Sardis is proud to number among her native sons Elbert Archie Weaver, cashier of the Peoples Bank of Sardis. His birth occurred on the 29th of September, 1893, and he is a son of Archie G. and Sarah Jane (Phillips) Weaver, both natives of Henderson county. The paternal grandfather, Louis Weaver, and the maternal grandfather, William Walter Phillips, were both natives of this state and served in the defense of the Confederacy throughout the Civil war. The common schools of Henderson county afforded Albert Archie Weaver his early education and after graduating from high school at Lexington he taught in the rural schools of Henderson county for ten years, or until 1917. In that year he put all personal interests aside and enlisted in the United States army on the 5th of October. He was first sent to Jefferson Barracks, St. Louis, and from there to Fort Riley, Kansas, where he was placed in the medical department. Subsequently he went to Camp Beauregard, Louisiana, as a member of the base hospital detachment, and from December to February was confined in the hospital on account of illness. After recovering he returned to duty and served as ward master through the epidemic of meningitis and pneumonia. He was given the rating of regular nurse and in August, 1918, was placed in the mess department, serving as mess sergeant until receiving his honorable discharge on the 22d of March, 1919. Mr. Weaver immediately returned to Lexington and became associated with Brown Brothers as an auto salesman and demonstrator of tractors. He was thus engaged for a time and then returned to farming in connection with his father, so continuing until February, 1921, when he was elected cashier of the Peoples Bank of Sardis, in which important position he is now serving. He is a young man of keen foresight and business ability, and the capable manner in which he discharges the many duties devolving upon him have won him universal admiration and respect.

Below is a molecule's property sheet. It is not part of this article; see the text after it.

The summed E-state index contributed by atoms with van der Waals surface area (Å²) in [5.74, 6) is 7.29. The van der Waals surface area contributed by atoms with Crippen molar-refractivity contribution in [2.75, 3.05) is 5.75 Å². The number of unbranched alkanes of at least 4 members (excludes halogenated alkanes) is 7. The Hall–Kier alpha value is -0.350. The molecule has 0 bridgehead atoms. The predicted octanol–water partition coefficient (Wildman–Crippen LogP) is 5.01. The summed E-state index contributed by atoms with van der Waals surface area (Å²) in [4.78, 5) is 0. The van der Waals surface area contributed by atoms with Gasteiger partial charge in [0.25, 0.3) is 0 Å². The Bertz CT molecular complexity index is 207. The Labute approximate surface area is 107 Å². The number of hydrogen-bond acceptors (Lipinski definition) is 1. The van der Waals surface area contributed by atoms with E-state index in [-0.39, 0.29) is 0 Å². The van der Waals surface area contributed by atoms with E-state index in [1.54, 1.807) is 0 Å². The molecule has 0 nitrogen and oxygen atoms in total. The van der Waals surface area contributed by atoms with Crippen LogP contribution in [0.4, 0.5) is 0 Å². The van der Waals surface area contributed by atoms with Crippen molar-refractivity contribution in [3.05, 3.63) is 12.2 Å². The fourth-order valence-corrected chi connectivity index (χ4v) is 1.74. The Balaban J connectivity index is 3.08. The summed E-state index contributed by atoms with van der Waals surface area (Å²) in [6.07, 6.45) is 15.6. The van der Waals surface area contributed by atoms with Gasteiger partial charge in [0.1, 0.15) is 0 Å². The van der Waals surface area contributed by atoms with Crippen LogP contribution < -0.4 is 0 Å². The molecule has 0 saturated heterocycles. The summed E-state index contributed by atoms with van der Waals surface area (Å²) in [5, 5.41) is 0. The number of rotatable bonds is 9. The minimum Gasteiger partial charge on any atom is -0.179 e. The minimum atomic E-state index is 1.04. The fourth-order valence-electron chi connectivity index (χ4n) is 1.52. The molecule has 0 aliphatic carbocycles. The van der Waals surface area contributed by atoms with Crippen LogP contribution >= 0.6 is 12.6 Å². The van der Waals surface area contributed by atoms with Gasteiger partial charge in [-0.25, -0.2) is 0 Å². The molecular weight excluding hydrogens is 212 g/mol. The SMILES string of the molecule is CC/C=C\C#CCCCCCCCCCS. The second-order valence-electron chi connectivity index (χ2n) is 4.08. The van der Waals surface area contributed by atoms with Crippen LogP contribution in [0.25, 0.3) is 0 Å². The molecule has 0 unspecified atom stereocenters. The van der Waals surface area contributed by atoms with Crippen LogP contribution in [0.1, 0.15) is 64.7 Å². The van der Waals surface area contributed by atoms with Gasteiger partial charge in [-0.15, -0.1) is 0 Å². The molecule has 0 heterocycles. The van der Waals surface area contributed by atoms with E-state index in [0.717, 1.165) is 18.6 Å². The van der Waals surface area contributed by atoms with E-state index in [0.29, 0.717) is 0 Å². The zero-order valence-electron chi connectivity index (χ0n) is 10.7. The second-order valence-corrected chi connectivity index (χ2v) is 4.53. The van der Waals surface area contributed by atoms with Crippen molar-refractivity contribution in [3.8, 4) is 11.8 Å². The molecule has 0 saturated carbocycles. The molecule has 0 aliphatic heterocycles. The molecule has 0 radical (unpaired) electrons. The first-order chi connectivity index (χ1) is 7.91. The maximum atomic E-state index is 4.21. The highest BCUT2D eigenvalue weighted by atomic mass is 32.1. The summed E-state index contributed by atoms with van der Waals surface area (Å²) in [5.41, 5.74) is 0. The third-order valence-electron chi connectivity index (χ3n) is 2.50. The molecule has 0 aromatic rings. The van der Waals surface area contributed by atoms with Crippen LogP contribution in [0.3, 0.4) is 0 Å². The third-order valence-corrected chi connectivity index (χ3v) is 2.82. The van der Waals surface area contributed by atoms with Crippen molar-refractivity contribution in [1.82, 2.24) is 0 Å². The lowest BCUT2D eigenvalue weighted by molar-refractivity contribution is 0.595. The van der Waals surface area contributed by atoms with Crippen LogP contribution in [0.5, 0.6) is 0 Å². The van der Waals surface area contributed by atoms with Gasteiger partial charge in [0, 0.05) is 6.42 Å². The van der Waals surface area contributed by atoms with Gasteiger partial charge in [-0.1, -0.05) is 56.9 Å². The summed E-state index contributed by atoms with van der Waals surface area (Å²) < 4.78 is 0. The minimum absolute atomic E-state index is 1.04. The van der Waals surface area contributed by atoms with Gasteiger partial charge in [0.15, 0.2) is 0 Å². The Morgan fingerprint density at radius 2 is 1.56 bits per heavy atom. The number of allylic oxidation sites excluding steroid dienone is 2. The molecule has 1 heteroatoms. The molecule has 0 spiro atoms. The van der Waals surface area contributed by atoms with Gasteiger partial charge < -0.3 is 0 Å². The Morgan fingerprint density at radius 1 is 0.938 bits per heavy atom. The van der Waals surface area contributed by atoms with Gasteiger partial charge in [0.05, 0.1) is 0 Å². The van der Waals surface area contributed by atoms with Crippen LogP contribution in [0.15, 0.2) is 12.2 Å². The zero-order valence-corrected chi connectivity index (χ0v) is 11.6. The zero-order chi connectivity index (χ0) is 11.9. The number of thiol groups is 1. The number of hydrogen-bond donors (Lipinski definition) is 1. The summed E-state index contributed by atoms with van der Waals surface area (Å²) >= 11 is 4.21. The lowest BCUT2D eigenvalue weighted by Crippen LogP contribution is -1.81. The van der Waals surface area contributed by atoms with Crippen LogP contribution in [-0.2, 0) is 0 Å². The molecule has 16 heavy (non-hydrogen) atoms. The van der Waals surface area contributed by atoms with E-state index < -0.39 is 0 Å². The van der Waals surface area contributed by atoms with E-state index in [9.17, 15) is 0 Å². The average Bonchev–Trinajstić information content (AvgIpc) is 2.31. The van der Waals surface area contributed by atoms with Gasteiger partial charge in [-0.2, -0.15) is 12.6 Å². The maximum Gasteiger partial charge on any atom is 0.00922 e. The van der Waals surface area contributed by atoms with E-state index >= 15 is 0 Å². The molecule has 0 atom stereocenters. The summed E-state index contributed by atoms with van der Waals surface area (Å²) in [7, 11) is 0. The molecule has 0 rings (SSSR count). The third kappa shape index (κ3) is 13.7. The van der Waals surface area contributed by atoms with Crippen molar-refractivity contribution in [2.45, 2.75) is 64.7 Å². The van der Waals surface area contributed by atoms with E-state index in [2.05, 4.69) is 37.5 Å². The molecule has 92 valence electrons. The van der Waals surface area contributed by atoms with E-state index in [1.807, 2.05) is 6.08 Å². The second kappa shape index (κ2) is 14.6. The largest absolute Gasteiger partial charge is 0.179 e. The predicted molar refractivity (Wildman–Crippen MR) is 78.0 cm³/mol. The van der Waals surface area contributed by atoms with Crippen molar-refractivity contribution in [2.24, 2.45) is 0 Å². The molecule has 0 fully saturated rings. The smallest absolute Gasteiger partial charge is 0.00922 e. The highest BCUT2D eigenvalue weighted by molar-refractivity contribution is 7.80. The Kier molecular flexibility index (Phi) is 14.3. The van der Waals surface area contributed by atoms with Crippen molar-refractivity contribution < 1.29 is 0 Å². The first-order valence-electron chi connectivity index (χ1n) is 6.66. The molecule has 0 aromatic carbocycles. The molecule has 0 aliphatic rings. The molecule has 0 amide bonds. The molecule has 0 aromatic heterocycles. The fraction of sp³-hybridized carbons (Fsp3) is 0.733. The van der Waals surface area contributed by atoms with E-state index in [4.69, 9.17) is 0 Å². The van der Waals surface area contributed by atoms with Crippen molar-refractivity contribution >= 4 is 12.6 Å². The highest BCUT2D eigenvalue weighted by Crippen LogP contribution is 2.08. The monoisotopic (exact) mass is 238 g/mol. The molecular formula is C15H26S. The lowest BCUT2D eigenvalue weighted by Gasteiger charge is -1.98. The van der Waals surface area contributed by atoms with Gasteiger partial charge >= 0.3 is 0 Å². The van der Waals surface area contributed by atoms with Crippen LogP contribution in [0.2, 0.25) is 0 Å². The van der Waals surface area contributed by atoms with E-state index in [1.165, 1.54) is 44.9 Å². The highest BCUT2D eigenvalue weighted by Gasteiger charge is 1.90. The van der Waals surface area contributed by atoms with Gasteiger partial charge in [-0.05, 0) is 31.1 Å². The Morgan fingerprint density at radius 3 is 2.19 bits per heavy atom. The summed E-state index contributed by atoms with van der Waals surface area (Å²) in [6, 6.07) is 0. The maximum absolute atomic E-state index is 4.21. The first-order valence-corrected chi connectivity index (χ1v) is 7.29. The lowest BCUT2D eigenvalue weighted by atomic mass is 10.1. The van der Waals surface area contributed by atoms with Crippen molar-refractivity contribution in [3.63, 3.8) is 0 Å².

Tennessee & Tennesseans Volume 2